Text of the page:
A terror attack at the Kabul airport, which left 13 American military members dead, served as a morbid sort of punctuation on the chaos in Afghanistan ahead of Biden’s self-imposed August 31 deadline.
But on Friday morning, Biden got a piece of (potentially) very good news when The New York Times published an interview with Supreme Court Justice Stephen Breyer in which he openly discussed the factors he is considering as he decides whether or not to stay on the bench beyond next year.
“I don’t think I’m going to stay there till I die — hope not,” Breyer, who turned 83 earlier this month, told the Times. Breyer recounted a conversation he had with the late Justice Antonin Scalia: “He said, ‘I don’t want somebody appointed who will just reverse everything I’ve done for the last 25 years.'” Breyer noted that Scalia’s point would “inevitably be in the psychology” of his final decision.
While all predictions about what a Supreme Court justice will do in terms of their future is always something of a guessing game, Biden and his fellow Democrats have to feel good about Breyer’s decision to speak openly about how the party of the president matters.
Especially considering that Breyer had, in a July interview with CNN’s Joan Biskupic, made clear that he relished his new role as the senior most liberal on the court (Breyer stepped into that role following the death of Ruth Bader Ginsberg in 2020). The new role “has made a difference to me. … It is not a fight,” Breyer told Biskupic. “It is not sarcasm. It is deliberation.”
(Sidebar: In that July interview, Breyer said his retirement decision would be based “primarily, of course, health. Second, the court.”)
All of this Sturm und Drang is built on Democrats’ concern that if Breyer decides to stay on the court beyond its next term, which will conclude in early July 2022, that he will make it much, much harder for Biden to appoint another liberal justice to take his place.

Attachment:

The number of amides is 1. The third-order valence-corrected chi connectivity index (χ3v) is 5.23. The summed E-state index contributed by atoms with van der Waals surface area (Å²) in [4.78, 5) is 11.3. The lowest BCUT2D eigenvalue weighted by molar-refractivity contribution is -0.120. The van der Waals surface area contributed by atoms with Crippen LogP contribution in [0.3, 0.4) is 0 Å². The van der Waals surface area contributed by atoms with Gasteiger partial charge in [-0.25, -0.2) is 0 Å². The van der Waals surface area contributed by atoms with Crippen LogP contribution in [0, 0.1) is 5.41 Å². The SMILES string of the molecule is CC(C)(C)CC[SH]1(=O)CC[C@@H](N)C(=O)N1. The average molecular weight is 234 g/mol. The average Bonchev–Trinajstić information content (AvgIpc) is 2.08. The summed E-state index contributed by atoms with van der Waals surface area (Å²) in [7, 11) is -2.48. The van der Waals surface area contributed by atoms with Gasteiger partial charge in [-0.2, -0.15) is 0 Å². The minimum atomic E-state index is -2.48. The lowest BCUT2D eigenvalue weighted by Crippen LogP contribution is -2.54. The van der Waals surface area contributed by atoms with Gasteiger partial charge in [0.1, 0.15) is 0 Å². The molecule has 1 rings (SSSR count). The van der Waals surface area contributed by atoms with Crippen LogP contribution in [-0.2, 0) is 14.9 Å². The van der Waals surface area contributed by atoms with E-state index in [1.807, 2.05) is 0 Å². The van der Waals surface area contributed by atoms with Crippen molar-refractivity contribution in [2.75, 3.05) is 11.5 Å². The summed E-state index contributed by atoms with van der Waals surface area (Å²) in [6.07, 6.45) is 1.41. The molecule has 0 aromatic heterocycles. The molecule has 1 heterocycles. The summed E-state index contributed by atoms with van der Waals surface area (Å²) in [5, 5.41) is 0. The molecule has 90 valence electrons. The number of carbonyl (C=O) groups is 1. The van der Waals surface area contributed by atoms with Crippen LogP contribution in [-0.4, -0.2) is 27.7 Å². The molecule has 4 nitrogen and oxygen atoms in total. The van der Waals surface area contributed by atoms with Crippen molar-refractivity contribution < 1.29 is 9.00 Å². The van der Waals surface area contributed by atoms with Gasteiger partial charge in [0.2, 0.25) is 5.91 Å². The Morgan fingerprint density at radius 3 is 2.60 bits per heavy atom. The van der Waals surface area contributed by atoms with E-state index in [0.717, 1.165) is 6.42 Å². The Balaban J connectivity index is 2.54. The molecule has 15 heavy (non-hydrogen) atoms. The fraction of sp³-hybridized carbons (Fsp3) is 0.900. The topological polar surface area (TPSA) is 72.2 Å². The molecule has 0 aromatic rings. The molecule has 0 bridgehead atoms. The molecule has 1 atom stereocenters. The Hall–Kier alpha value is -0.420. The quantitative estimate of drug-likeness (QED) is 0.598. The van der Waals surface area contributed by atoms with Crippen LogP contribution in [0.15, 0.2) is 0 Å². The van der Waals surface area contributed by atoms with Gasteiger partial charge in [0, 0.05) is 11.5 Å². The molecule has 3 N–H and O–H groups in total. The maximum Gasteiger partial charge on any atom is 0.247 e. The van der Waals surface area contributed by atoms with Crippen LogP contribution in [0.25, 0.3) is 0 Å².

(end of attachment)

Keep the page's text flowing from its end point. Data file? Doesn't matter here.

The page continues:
Why? The Senate, is currently split 50-50 but controlled by Democrats, thanks to Vice President Kamala Harris’ ability to break ties. The Democratic majority is very much imperiled in the 2022 midterm election and if Democrats lose that majority, Biden’s ability to pick a Supreme Court nominee of his choosing goes way down. He would be forced, depending on how big the Republican Senate majority is, to find a nominee that could win some chunk of GOP votes.
If Breyer announces at the conclusion of the 2022 session — usually sometime in late June or early July — that would, presumably, give Biden ample time to nominate a replacement and Senate Majority Leader Chuck Schumer a chance to get that nomination through the Senate. (Worth noting: Biden would need to make a pick that had the approval of high-profile moderates like Sens. Joe Manchin of West Virginia and Kyrsten Sinema of Arizona — or run the risk of the nominee not getting the 50 votes he or she would need to be confirmed.)
By the way: Breyer holding off on announcing his retirement until at least 2022 could also imperil Biden’s chances of making the court pick he wants. If, say, a Democratic senator in a state with a Republican governor dies between now and then, the Senate would flip control to Republicans (assuming that the Republican governor chooses someone of his or her own party to fill the replacement.
The stakes are, of course, massive — as demonstrated by Ginsberg’s death in the fall of 2020. Then-President Donald Trump nominated Amy Coney Barrett, a conservative, to fill the opening left by RBG. Despite Democrats’ strenuous objections, then Senate Majority Leader Mitch McConnell pushed the nomination through — handing Republicans not just a 6-3 conservative majority on the nation’s highest court but also one that could extend for a generation.
Democrats want Biden to protect those three liberal seats — at all costs. Breyer, at least as of today, seems to understand that political calculation and — Democrats would argue — necessity. The question remains whether or not it will influence the justice’s final decision.